Algeria’s chief of army staff, Ahmed Salah, has demanded President Abdelaziz Bouteflika be declared unfit to rule after weeks of protests against him.
The army chief urged an immediate adoption of the country’s Article 102, which allows for a president to vacate office if declared unfit.
“We must find a way out of this crisis immediately, within the constitutional framework,” he said in a speech on television
“This solution achieves consensus and must be accepted by all.”
This comes days after the 82-year-old leader who got to power in 1999, dropped his reelection ambition following a wave of protest.
The protests broke out after Bouteflika who was on sick bed in Switzerland, said he would contest another election.
Salah has previously said the military and the people had a united vision of the future, hinting at the armed forces’ support for the demonstrators.
Given the reality of president Bouteflika’s health status, the constitutional impasse over an extension to his current mandate until elections are held, and the rallying calls by protestors who remain on Algeria’s streets, the move is hardly unexpected.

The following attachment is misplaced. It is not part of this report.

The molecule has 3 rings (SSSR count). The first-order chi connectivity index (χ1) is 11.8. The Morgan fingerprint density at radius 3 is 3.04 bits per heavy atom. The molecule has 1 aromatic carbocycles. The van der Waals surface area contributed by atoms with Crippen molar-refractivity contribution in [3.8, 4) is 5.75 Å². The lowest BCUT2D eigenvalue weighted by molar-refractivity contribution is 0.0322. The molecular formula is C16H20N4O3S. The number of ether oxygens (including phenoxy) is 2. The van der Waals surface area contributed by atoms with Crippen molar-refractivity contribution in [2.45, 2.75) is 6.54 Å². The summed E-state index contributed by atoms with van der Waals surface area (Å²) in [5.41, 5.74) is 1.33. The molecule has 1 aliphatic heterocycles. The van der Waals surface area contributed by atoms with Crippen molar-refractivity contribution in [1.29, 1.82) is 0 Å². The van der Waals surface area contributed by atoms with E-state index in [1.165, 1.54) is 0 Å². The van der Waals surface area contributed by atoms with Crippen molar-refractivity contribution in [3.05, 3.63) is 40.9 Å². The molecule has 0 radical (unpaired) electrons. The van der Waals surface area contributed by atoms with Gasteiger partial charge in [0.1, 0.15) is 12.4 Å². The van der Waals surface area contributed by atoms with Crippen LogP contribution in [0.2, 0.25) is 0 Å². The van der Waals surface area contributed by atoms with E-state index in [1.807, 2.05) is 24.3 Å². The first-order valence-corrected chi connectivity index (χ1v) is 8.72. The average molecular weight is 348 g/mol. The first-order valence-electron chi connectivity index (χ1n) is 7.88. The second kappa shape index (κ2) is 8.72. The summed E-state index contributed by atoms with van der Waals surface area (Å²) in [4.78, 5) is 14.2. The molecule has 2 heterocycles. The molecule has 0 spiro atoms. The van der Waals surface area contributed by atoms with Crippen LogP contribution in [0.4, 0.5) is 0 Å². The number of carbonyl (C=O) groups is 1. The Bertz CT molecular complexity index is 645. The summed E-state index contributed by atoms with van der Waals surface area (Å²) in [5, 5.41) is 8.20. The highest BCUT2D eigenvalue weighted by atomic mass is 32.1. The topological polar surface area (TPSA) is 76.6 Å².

In recent years, it is the president’s circle of political and army loyalists who appear to have spoken on his behalf as his absence peaked due to illness.
He came into office, backed by the army, after the 1990s civil war and was largely viewed as a unifier of the many factions underpinning Algerian politics.
But since suffering a stroke in 2013 he has rarely been seen in public and does not travel around the country or abroad, except for medical treatment.
His aides represent him at events and read his messages to the public, and the announcement that he was not standing for a fifth presidential term was read on his behalf by a newsreader on national TV.